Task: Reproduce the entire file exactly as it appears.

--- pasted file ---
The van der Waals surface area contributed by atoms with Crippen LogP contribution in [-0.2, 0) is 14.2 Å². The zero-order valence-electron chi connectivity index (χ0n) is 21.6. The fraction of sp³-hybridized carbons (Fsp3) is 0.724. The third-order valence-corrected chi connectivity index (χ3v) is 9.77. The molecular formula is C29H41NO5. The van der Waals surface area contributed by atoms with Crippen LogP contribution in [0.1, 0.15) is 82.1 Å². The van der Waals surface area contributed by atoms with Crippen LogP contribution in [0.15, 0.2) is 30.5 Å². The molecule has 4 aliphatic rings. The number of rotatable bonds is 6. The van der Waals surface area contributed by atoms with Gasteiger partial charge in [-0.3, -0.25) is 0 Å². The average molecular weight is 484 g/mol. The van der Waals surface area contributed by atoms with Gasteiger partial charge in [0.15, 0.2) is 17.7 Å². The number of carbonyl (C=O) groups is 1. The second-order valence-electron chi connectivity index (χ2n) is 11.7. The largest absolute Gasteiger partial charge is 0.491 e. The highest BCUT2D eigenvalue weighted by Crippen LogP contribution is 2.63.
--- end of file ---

The van der Waals surface area contributed by atoms with Crippen LogP contribution in [-0.2, 0) is 14.2 Å². The zero-order valence-electron chi connectivity index (χ0n) is 21.6. The fraction of sp³-hybridized carbons (Fsp3) is 0.724. The third-order valence-corrected chi connectivity index (χ3v) is 9.77. The molecular formula is C29H41NO5. The van der Waals surface area contributed by atoms with Crippen LogP contribution in [0.1, 0.15) is 82.1 Å². The van der Waals surface area contributed by atoms with Crippen LogP contribution in [0.15, 0.2) is 30.5 Å². The molecule has 4 aliphatic rings. The number of rotatable bonds is 6. The van der Waals surface area contributed by atoms with Gasteiger partial charge in [-0.3, -0.25) is 0 Å². The average molecular weight is 484 g/mol. The van der Waals surface area contributed by atoms with Gasteiger partial charge in [0.15, 0.2) is 17.7 Å². The number of carbonyl (C=O) groups is 1. The second-order valence-electron chi connectivity index (χ2n) is 11.7. The largest absolute Gasteiger partial charge is 0.491 e. The highest BCUT2D eigenvalue weighted by Crippen LogP contribution is 2.63.